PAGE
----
## Thermodynamically stable vs Kinetically stable

$K = \frac{k_{forward}}{k_{reverse}}$

Hyein Cha 2I
Posts: 103
Joined: Fri Sep 29, 2017 7:05 am
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### Thermodynamically stable vs Kinetically stable

Can someone please explain the difference between a reaction that is considered to be under kinetic control vs reaction considered to be under thermodynamic control? Like what control dominates at low temperature vs high temperatures? Which pathway has larger activation energy? etc..

Aijun Zhang 1D
Posts: 53
Joined: Tue Oct 10, 2017 7:13 am

### Re: Thermodynamically stable vs Kinetically stable

You draw a graph like this. P1 refers to product 1, P2 refers to product 2. A is the reactant. The two high peaks are two transition states.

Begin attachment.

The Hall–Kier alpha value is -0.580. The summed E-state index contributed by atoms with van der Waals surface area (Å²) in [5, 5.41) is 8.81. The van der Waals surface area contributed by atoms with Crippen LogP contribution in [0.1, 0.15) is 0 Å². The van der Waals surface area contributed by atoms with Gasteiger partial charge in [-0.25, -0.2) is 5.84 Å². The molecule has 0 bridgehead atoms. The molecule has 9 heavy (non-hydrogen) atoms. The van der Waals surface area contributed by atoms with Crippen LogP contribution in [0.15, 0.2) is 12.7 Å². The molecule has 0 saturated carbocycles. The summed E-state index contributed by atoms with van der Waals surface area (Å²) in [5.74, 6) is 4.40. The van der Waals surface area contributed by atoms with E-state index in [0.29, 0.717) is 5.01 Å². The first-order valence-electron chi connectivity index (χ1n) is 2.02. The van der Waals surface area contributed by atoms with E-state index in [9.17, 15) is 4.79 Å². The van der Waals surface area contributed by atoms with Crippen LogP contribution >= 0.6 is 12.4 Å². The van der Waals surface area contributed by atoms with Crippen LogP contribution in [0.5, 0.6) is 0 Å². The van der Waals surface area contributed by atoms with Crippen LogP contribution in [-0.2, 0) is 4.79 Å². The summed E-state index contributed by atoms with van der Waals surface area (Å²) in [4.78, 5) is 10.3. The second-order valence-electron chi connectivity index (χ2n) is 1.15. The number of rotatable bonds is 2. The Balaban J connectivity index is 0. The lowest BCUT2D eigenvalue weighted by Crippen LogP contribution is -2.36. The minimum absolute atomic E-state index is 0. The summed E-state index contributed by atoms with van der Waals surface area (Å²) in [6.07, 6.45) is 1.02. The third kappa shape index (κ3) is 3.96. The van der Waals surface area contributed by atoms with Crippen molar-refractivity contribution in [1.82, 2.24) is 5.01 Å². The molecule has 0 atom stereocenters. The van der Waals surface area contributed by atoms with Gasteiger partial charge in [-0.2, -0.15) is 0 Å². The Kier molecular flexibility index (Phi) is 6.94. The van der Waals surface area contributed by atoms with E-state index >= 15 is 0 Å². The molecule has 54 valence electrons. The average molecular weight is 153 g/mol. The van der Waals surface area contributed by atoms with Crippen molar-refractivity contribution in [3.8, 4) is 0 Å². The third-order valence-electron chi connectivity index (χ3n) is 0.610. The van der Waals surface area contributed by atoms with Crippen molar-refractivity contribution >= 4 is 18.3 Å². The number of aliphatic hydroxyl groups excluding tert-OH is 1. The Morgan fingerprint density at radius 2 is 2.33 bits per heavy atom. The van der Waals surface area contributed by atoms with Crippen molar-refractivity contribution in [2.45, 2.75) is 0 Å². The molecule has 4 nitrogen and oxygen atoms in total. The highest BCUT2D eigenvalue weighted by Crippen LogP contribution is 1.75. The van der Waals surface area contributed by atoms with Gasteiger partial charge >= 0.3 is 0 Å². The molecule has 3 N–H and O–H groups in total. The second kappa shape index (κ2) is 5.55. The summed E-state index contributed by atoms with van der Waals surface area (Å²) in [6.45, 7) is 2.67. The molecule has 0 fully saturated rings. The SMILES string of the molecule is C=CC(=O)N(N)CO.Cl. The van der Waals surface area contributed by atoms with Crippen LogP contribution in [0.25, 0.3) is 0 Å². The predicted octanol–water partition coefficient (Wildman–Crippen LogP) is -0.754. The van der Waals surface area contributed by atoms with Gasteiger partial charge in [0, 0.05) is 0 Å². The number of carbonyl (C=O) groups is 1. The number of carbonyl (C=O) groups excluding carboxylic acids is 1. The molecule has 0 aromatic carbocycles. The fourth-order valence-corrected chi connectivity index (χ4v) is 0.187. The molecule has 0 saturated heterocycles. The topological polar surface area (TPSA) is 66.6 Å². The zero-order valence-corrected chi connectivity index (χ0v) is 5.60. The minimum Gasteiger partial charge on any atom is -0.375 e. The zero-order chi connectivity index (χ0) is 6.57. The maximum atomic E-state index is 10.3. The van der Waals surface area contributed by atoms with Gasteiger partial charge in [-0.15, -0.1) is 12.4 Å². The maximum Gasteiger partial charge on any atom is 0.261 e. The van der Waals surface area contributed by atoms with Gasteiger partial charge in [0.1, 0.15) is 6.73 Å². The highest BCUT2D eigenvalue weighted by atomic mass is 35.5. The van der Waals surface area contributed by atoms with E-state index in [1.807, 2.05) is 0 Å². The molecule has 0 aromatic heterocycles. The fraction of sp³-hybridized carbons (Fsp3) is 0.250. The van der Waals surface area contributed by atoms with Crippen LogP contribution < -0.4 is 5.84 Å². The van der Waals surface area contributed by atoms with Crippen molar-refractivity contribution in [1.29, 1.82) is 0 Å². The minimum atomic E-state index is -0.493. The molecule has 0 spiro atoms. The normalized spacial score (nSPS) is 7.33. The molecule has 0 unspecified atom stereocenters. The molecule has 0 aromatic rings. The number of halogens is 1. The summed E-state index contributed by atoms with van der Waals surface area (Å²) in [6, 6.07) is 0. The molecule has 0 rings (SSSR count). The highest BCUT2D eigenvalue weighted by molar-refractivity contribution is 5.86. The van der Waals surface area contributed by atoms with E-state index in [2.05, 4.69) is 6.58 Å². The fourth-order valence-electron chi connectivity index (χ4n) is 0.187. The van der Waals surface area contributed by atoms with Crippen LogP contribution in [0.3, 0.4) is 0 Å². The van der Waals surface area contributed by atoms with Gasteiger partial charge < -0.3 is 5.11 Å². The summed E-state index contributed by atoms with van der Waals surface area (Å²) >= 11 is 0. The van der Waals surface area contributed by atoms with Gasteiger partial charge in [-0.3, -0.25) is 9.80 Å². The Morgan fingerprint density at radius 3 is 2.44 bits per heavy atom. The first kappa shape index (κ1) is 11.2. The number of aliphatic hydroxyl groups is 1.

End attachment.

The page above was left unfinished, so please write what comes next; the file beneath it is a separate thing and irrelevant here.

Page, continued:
You can see that P1 is thermodynamically more stable than P2, so P1 is more favorable in thermodynamics. However, the activation energy to form P1 is higher than P2, so it is unfavorable in kinetics.
If the temperature is low, the reaction is under kinetic control since it can only overcome the reaction with the lower energy barrier. If temperature is high, kinetics now does not control anymore since the reaction can cross both activation energies. Therefore, the reaction favors the side which forms a stable product, which means the enthalpy of the product should be the lowest. In this way, thermodynamics control the reaction.